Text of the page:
Facebook is making it easier for your small business to engage with customers on mobile devices. They recently announced some interesting new features for Facebook business pages. As they begin to roll out, some people think they could eventually replace your small business website. Others think that they are just a more effective way to drive traffic to your website.
Facebook reports that a billion people visit their business pages every month. And they also report that there are 45 million active businesses on Facebook. The numbers are huge. At the same time (as I’ve blogged about before) more that 50% of Google searches are now done on mobile devices. Also, about 25% of people search for local businesses on Facebook. Facebook is making it easier for your business to be found and accessible on mobile devices.
Not long ago Facebook announced new messaging features to enhance communications with people who like and comment on your business page. Now, rather than having to reply publicly, you can private message the poster. Then last week Facebook announced additional new features particularly targeted at small businesses:
- More prominent call to action button – They are testing new buttons for Call Now, Send Message, and Contact Us. The call to action button will also be placed just under the cover photo on a mobile device.
- New sections for Shop and for Services – Retailers will be able to list and feature products for sale. Service providers will be able to showcase a list of offerings at the top of the page. Additional sections are still under development.
- Mobile-oriented layout – The mobile display of your page will be designed for less scrolling and clicking. It will also introduce section tabs to quickly select what section you want to look at.
The features are starting to show up for some business page managers now and will be rolling out to others over the coming weeks.
Separately, Mark Zuckerberg also confirmed that they are working on:
- A Dislike button – He says people have been asking for this a long time. He now sees it as a feature to enable people to express empathy with particular posts. But will it be available on business pages? And will it be an easy way for people to express a negative review?
Why Your Facebook Page Should Replace Your Website
If you are a small business person, you know it’s sometimes complex and time consuming to either build your own website on a hosting service like Wix or Squarespace or to hire a web designer to create and maintain a custom website. On the other hand, Facebook business pages are pretty simple to create, maintain, and update. Facebook pages are already integrated with messaging and with advertising. You don’t need a technical expert.
With the addition of the Shop section, Facebook may be offering an alternative to keep you from going to Shopify or other competitors. Depending on your target audience, Facebook’s Shop section may be as valuable to you as the integration of Shopify and Pinterest with Buy buttons. There is an evolution toward Social eCommerce and Facebook also wants to enable that.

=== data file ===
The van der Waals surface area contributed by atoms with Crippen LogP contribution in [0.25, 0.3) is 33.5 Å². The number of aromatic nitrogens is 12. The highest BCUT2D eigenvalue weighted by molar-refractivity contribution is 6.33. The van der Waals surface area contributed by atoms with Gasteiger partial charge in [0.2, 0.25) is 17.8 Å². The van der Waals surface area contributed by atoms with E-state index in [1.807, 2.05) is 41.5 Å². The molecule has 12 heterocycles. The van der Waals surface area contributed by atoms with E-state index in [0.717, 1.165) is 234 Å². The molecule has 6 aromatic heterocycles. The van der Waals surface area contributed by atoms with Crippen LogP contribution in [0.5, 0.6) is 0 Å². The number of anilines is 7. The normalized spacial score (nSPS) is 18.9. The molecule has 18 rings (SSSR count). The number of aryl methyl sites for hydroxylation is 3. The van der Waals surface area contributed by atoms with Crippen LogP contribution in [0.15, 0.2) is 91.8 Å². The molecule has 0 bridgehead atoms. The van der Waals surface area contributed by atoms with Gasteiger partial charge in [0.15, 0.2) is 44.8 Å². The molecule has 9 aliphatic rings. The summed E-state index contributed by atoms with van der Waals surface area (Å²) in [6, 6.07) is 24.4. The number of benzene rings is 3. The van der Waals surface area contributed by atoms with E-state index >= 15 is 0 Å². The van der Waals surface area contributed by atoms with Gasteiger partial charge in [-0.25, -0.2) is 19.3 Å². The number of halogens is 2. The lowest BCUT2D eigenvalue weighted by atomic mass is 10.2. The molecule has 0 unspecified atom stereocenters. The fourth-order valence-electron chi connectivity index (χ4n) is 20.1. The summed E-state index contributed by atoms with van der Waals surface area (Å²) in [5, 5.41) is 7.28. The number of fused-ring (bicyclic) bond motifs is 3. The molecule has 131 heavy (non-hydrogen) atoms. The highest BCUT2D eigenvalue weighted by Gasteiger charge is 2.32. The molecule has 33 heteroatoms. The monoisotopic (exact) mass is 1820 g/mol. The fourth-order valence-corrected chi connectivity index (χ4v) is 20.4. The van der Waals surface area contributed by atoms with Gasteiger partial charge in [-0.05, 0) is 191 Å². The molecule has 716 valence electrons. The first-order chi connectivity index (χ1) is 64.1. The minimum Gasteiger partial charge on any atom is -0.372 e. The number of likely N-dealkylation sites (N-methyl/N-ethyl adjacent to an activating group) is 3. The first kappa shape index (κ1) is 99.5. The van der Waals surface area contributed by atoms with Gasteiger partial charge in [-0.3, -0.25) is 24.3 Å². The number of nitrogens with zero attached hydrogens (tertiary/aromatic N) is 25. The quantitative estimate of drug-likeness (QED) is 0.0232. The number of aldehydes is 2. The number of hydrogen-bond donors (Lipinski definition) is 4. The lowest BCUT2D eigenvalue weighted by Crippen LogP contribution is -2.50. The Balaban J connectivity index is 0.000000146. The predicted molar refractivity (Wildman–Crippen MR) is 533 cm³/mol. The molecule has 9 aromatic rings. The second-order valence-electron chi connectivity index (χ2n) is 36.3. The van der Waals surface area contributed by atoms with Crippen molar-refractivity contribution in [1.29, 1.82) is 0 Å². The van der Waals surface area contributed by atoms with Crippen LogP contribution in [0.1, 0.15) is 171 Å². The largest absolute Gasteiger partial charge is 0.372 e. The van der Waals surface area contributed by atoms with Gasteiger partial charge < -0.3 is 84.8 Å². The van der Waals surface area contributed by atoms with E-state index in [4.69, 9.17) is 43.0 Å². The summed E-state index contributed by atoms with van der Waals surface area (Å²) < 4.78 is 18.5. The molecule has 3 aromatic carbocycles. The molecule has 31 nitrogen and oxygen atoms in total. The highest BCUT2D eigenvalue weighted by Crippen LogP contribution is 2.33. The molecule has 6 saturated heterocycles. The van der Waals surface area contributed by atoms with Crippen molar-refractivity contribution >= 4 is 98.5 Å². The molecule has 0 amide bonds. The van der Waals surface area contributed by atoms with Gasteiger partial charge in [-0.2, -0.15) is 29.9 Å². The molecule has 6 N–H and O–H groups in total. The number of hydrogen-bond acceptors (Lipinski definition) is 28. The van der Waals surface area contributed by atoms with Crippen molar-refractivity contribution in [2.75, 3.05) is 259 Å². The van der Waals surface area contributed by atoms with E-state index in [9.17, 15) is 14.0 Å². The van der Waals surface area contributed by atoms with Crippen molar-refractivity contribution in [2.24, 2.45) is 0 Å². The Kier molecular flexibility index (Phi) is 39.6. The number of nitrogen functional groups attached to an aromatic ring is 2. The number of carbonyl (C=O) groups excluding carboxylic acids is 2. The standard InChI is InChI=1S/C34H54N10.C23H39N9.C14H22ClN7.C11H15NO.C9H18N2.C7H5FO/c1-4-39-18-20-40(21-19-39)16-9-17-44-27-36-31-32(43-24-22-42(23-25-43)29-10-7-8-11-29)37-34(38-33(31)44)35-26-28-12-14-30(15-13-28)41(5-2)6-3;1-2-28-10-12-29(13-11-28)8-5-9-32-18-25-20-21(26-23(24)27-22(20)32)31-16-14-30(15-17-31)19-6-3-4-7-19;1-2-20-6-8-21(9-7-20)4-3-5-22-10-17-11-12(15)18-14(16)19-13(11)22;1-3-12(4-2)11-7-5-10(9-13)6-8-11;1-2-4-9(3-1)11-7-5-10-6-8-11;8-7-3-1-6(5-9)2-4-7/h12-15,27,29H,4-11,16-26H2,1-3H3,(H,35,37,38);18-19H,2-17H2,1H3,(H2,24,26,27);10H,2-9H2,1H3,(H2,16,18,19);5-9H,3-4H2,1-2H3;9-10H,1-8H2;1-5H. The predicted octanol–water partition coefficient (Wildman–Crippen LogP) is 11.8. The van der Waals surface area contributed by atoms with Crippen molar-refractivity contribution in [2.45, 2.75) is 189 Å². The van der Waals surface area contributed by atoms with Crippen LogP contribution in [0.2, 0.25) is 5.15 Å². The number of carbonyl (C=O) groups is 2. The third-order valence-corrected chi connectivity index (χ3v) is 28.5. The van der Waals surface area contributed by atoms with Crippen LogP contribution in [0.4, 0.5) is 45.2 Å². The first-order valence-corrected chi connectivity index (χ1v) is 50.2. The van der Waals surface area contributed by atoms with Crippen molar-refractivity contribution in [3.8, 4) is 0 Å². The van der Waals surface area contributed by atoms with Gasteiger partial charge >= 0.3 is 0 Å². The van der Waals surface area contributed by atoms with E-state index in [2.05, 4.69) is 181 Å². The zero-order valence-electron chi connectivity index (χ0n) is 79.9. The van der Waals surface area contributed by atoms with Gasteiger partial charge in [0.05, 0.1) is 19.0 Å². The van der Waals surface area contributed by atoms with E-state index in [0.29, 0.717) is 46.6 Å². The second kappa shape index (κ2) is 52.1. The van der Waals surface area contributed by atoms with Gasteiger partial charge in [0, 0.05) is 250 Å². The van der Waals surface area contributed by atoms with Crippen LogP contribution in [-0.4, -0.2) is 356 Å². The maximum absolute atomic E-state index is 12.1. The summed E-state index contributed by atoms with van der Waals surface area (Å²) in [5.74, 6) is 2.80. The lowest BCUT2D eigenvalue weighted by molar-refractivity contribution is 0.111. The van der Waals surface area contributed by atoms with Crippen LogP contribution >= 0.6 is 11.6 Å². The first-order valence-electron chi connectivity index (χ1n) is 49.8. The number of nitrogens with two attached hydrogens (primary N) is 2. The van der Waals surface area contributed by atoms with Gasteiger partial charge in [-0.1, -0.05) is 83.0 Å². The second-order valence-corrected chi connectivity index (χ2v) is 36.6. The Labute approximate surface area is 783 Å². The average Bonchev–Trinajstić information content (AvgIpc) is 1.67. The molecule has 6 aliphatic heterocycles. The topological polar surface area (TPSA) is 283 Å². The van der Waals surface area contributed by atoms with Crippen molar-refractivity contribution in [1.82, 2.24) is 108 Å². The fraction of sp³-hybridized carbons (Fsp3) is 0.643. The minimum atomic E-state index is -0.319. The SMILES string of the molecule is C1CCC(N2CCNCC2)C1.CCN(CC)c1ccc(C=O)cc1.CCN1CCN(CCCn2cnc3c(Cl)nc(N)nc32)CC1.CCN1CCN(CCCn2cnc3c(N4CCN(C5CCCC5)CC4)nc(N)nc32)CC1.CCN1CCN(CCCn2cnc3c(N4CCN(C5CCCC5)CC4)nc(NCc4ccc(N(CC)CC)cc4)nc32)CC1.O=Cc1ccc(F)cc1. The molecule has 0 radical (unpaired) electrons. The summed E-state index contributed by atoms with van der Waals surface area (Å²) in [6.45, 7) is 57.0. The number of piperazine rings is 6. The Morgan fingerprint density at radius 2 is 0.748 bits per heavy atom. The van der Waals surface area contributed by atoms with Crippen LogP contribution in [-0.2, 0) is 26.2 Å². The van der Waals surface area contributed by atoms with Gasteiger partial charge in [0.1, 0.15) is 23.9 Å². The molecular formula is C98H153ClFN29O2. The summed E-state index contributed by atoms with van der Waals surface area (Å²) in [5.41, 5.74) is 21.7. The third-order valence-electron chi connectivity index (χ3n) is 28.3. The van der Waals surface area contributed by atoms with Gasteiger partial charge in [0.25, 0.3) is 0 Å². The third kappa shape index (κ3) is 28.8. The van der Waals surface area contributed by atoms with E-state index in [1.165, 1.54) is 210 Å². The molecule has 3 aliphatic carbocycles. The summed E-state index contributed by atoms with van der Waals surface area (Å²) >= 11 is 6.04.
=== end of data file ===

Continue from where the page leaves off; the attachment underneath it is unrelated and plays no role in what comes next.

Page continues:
Google and other search engines can index and rank your Facebook page. Then you don’t need to worry about the SEO (Search Engine Optimization) of your website.
You don’t need to worry about the mobile display of your business, since Facebook will do that for you.
Why Your Facebook Page Should Not Replace Your Website
If you don’t use Facebook to drive traffic to your website, then you are giving up control. You are at the mercy of Facebook’s terms and conditions and future features. Do you want to be locked into their platform rather than pick and choose the best ways to target your audience? And will their features be sufficient to communicate the unique value proposition of your business and to express your business culture and values? Even with these new features, your options are still fairly limited.
Will the Dislike button be an asset for expressing empathy with your business posts? Or will it become the bane of your existence when misused by an unhappy client or competitor?
What if Social eCommerce on mobile devices doesn’t really work for your business? Can and will your customers make a purchase decision from a small photo and description on a mobile device inside the Facebook app?
Facebook still only displays your posts to 2-6% of your followers unless you have extremely engaged followers or you pay Facebook to boost your posts. You may be locking yourself into a lot of payments to get your content seen.
Risks Outweigh Benefits
I think the risks outweigh the benefits at this stage. While you could rely on Facebook with these new features, I still think the cons outweigh the pros.
What do you think about Facebook’s newly announced features? I know many small businesses who started with a Facebook page and then later built a website. But that was before Facebook became pay to play. Would you be willing to rely on Facebook moving forward for the simplicity instead of doing a simple, small business website?
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